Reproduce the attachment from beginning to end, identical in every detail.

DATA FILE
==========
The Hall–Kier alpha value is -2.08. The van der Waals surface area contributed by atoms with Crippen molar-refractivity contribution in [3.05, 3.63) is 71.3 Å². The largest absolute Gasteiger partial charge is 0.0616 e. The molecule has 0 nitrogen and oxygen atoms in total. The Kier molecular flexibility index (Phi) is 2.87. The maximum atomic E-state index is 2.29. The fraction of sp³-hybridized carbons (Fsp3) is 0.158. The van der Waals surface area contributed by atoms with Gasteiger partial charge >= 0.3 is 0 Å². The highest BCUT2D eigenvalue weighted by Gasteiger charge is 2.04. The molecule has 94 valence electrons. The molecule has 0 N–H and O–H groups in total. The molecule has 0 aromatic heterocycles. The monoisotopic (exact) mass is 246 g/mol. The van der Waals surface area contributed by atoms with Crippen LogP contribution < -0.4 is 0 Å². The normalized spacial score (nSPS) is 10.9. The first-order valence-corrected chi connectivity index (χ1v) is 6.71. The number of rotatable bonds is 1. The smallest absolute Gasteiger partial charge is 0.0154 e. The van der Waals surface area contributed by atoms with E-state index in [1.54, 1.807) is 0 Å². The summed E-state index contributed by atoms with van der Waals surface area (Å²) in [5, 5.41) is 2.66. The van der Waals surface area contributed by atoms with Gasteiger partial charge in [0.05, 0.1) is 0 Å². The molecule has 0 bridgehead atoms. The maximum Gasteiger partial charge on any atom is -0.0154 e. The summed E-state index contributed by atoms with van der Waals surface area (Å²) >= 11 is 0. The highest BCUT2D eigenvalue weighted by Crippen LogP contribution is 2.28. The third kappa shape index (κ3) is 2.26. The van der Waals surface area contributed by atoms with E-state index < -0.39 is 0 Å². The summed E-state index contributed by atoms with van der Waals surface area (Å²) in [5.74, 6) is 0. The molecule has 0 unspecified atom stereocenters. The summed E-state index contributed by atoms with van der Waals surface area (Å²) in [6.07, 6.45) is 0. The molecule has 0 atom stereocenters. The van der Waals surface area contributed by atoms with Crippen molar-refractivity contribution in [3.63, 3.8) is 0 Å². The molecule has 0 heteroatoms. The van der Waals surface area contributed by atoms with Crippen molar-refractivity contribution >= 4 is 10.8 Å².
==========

The Hall–Kier alpha value is -2.08. The van der Waals surface area contributed by atoms with Crippen molar-refractivity contribution in [3.05, 3.63) is 71.3 Å². The largest absolute Gasteiger partial charge is 0.0616 e. The molecule has 0 nitrogen and oxygen atoms in total. The Kier molecular flexibility index (Phi) is 2.87. The maximum atomic E-state index is 2.29. The fraction of sp³-hybridized carbons (Fsp3) is 0.158. The van der Waals surface area contributed by atoms with Gasteiger partial charge >= 0.3 is 0 Å². The highest BCUT2D eigenvalue weighted by Gasteiger charge is 2.04. The molecule has 94 valence electrons. The molecule has 0 N–H and O–H groups in total. The molecule has 0 aromatic heterocycles. The monoisotopic (exact) mass is 246 g/mol. The van der Waals surface area contributed by atoms with Crippen LogP contribution < -0.4 is 0 Å². The normalized spacial score (nSPS) is 10.9. The first-order valence-corrected chi connectivity index (χ1v) is 6.71. The number of rotatable bonds is 1. The smallest absolute Gasteiger partial charge is 0.0154 e. The van der Waals surface area contributed by atoms with E-state index in [1.54, 1.807) is 0 Å². The summed E-state index contributed by atoms with van der Waals surface area (Å²) in [5, 5.41) is 2.66. The van der Waals surface area contributed by atoms with Gasteiger partial charge in [0.05, 0.1) is 0 Å². The molecule has 0 bridgehead atoms. The maximum Gasteiger partial charge on any atom is -0.0154 e. The summed E-state index contributed by atoms with van der Waals surface area (Å²) >= 11 is 0. The highest BCUT2D eigenvalue weighted by Crippen LogP contribution is 2.28. The third kappa shape index (κ3) is 2.26. The van der Waals surface area contributed by atoms with E-state index < -0.39 is 0 Å². The summed E-state index contributed by atoms with van der Waals surface area (Å²) in [5.74, 6) is 0. The molecule has 0 unspecified atom stereocenters. The summed E-state index contributed by atoms with van der Waals surface area (Å²) in [6.07, 6.45) is 0. The molecule has 0 atom stereocenters. The van der Waals surface area contributed by atoms with Crippen molar-refractivity contribution in [3.63, 3.8) is 0 Å². The molecule has 0 heteroatoms. The van der Waals surface area contributed by atoms with Crippen molar-refractivity contribution >= 4 is 10.8 Å².